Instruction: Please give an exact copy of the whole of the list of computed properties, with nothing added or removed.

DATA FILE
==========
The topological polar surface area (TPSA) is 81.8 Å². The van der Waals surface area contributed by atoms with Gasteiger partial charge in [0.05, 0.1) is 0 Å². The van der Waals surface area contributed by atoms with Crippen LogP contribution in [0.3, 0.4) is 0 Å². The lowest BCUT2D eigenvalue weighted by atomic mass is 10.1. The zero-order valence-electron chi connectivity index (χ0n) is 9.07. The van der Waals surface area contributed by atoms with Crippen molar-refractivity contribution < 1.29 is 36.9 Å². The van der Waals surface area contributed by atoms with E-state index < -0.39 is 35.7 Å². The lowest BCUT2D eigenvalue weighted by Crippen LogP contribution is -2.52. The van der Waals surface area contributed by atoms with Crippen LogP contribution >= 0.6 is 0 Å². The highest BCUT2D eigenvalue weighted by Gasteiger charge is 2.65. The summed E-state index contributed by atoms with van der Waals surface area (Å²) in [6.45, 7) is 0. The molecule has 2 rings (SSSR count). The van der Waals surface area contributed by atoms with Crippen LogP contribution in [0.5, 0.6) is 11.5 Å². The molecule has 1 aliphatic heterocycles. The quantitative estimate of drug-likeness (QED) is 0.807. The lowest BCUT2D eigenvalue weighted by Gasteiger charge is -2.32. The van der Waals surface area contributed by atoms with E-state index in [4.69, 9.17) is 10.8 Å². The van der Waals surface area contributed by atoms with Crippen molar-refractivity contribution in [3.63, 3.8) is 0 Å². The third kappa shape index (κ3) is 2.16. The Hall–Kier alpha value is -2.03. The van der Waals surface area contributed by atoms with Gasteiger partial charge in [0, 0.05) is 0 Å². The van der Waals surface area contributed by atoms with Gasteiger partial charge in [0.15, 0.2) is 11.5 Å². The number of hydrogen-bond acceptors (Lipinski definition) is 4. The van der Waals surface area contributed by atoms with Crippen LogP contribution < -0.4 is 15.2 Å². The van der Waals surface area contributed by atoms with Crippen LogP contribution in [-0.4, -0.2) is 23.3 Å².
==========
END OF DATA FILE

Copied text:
The topological polar surface area (TPSA) is 81.8 Å². The van der Waals surface area contributed by atoms with Gasteiger partial charge in [0.05, 0.1) is 0 Å². The van der Waals surface area contributed by atoms with Crippen LogP contribution in [0.3, 0.4) is 0 Å². The lowest BCUT2D eigenvalue weighted by atomic mass is 10.1. The zero-order valence-electron chi connectivity index (χ0n) is 9.07. The van der Waals surface area contributed by atoms with Crippen molar-refractivity contribution < 1.29 is 36.9 Å². The van der Waals surface area contributed by atoms with E-state index < -0.39 is 35.7 Å². The lowest BCUT2D eigenvalue weighted by Crippen LogP contribution is -2.52. The van der Waals surface area contributed by atoms with Crippen LogP contribution >= 0.6 is 0 Å². The highest BCUT2D eigenvalue weighted by Gasteiger charge is 2.65. The summed E-state index contributed by atoms with van der Waals surface area (Å²) in [6.45, 7) is 0. The molecule has 2 rings (SSSR count). The van der Waals surface area contributed by atoms with Crippen LogP contribution in [0.5, 0.6) is 11.5 Å². The molecule has 1 aliphatic heterocycles. The quantitative estimate of drug-likeness (QED) is 0.807. The lowest BCUT2D eigenvalue weighted by Gasteiger charge is -2.32. The van der Waals surface area contributed by atoms with E-state index in [4.69, 9.17) is 10.8 Å². The van der Waals surface area contributed by atoms with Crippen molar-refractivity contribution in [3.63, 3.8) is 0 Å². The third kappa shape index (κ3) is 2.16. The Hall–Kier alpha value is -2.03. The van der Waals surface area contributed by atoms with Gasteiger partial charge in [0, 0.05) is 0 Å². The van der Waals surface area contributed by atoms with Gasteiger partial charge in [0.15, 0.2) is 11.5 Å². The number of hydrogen-bond acceptors (Lipinski definition) is 4. The van der Waals surface area contributed by atoms with Crippen LogP contribution < -0.4 is 15.2 Å². The van der Waals surface area contributed by atoms with Crippen LogP contribution in [-0.4, -0.2) is 23.3 Å².